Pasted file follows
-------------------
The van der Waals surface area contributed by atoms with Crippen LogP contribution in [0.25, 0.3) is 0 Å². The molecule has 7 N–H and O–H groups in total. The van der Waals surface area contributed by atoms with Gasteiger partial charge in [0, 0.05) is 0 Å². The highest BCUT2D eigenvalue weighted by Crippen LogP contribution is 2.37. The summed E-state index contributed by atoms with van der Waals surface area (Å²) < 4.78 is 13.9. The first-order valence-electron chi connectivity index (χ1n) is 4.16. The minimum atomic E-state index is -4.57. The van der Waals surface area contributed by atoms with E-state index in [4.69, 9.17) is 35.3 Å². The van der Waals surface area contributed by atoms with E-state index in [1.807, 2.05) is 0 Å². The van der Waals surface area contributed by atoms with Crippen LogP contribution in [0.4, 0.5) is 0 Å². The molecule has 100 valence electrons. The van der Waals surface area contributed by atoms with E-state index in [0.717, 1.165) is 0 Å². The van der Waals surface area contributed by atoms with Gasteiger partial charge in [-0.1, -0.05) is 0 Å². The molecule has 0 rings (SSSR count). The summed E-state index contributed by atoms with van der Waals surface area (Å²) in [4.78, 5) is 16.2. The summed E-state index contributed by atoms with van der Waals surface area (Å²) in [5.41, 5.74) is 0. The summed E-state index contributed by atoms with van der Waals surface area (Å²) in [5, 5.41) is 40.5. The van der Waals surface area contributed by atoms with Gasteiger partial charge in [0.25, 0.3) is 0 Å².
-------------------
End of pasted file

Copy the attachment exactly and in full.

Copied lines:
The van der Waals surface area contributed by atoms with Crippen LogP contribution in [0.25, 0.3) is 0 Å². The molecule has 7 N–H and O–H groups in total. The van der Waals surface area contributed by atoms with Gasteiger partial charge in [0, 0.05) is 0 Å². The highest BCUT2D eigenvalue weighted by Crippen LogP contribution is 2.37. The summed E-state index contributed by atoms with van der Waals surface area (Å²) < 4.78 is 13.9. The first-order valence-electron chi connectivity index (χ1n) is 4.16. The minimum atomic E-state index is -4.57. The van der Waals surface area contributed by atoms with E-state index in [4.69, 9.17) is 35.3 Å². The van der Waals surface area contributed by atoms with E-state index in [1.807, 2.05) is 0 Å². The van der Waals surface area contributed by atoms with Crippen LogP contribution in [0.4, 0.5) is 0 Å². The molecule has 100 valence electrons. The van der Waals surface area contributed by atoms with E-state index in [0.717, 1.165) is 0 Å². The van der Waals surface area contributed by atoms with Gasteiger partial charge in [-0.1, -0.05) is 0 Å². The molecule has 0 rings (SSSR count). The summed E-state index contributed by atoms with van der Waals surface area (Å²) in [4.78, 5) is 16.2. The summed E-state index contributed by atoms with van der Waals surface area (Å²) in [5.41, 5.74) is 0. The summed E-state index contributed by atoms with van der Waals surface area (Å²) in [5, 5.41) is 40.5. The van der Waals surface area contributed by atoms with Gasteiger partial charge in [0.25, 0.3) is 0 Å².